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A sentimental blues?

CoolTan Arts’ response to ‘Depression? It’s just the new trendy illness!’ by Janet Street Porter, Daily Mail 19 May

If you have a problem, talking - or writing - helps. Bottling up concerns and anxieties is damaging.
Having a better grasp on the facts and a heightened social awareness of mental distress is a key step in
moving forward and finding positive ways to ease the suffering experienced by a growing amount of

Janet Street Porter recently branded a number of middle class women of exploiting experiences of
depression, when arguably they should be understood. Who are we to judge what another person’s
depression might be like? Her article raises a distinct social and financial ‘class’ question. And
supposedly enough wealth can buy proper treatment, yet why is mental distress still on the rise across
all communities?

We are given no facts to support any of Janet Street Porter’s article. Is telling the women cited to, in
effect, simply ‘pull their socks up and get over it’ a proviso for a positive resolution? Articles such as this
carelessly promote unnecessary and negative stigma.

Our western lifestyle is manic. It’s terrifically fast and ferocious and changes have happened quickly. Our
working week is one of the longest in Europe and pressure is greater than it has been.

As the medical world has improved it’s methods of diagnosing and treating clinical depression, bi-polar,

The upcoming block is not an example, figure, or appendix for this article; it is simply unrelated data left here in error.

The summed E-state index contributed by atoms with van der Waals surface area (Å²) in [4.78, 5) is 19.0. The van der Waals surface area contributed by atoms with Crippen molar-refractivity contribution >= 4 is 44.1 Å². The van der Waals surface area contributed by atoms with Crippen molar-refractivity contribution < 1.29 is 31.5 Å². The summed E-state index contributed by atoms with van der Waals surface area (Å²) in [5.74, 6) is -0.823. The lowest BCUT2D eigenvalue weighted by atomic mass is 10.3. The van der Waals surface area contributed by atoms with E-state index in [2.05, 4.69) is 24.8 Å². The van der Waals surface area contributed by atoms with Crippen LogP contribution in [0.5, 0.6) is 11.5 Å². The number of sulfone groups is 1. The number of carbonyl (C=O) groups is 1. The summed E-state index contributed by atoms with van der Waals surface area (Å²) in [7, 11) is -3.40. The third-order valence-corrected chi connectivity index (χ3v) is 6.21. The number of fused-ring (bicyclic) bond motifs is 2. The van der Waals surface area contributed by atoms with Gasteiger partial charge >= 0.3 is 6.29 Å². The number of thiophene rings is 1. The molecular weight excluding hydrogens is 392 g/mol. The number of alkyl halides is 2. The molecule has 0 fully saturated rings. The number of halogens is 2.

and other forms of mental distress, the word ‘depression’ has become a word that’s being casually
thrown about in everyday life. Serious conditions can be belittled and undermined through
misunderstanding. Or I misunderstood Ms Street-Porter’s point that melancholy is increasingly used to
boost popularity, to gain attention and of course, sell celebrity-endorsed books?

Whatever, there is something seriously off kilter when people who voice concerns about their own well
being, are ignored, mistreated, or not taken seriously. This is a tragedy. It’s common to hear of people
misinformed and encouraged into prescribed drug dependency when other courses of action could be
much more effective. Alternate solutions should be offered and sought, and social therapy could be
encouraged; often the charities and organisations who offer these avenues are not adequately
recognised, supported or promoted.

Some forms of mental distress are increasing rapidly and we need a better plan of action to combat
destructive attitudes and find ways to bring stability and equal care into our communities. Is there a lack
of creativity in the ‘system’ that reinforces isolation and pressure?

One example is CoolTan Arts, a charity challenging stigma and campaigning for the rights of people
experiencing mental distress.
CoolTan Arts works from a vibrant arts centre near Elephant and Castle in South London. Run by and
for people with mental distress, it believes mental well being is enhanced by the power of creativity.

We would very much welcome Janet Street Porter to come and visit us, at her convenience, and
hopefully revise her opinions.

“Mixed anxiety and depression, according to the ONS 2000 survey, is experienced
by 9.2 per cent of adults in Britain… the figures show an increase in the prevalence
of mixed anxiety with depression compared with the 1993 survey by 1.4 per cent
(from 7.8 per cent to 9.2 per cent).
Source: ONS, 2000, Psychiatric morbidity among adults living in private households
in Great Britain.”

Written by Martin Walsh ©, volunteer at CoolTan Arts, with members of CoolTan Arts’ Self-Advocacy Training
Course. More information about CoolTan Arts is available on W: ,
E:, T: 020 77012696.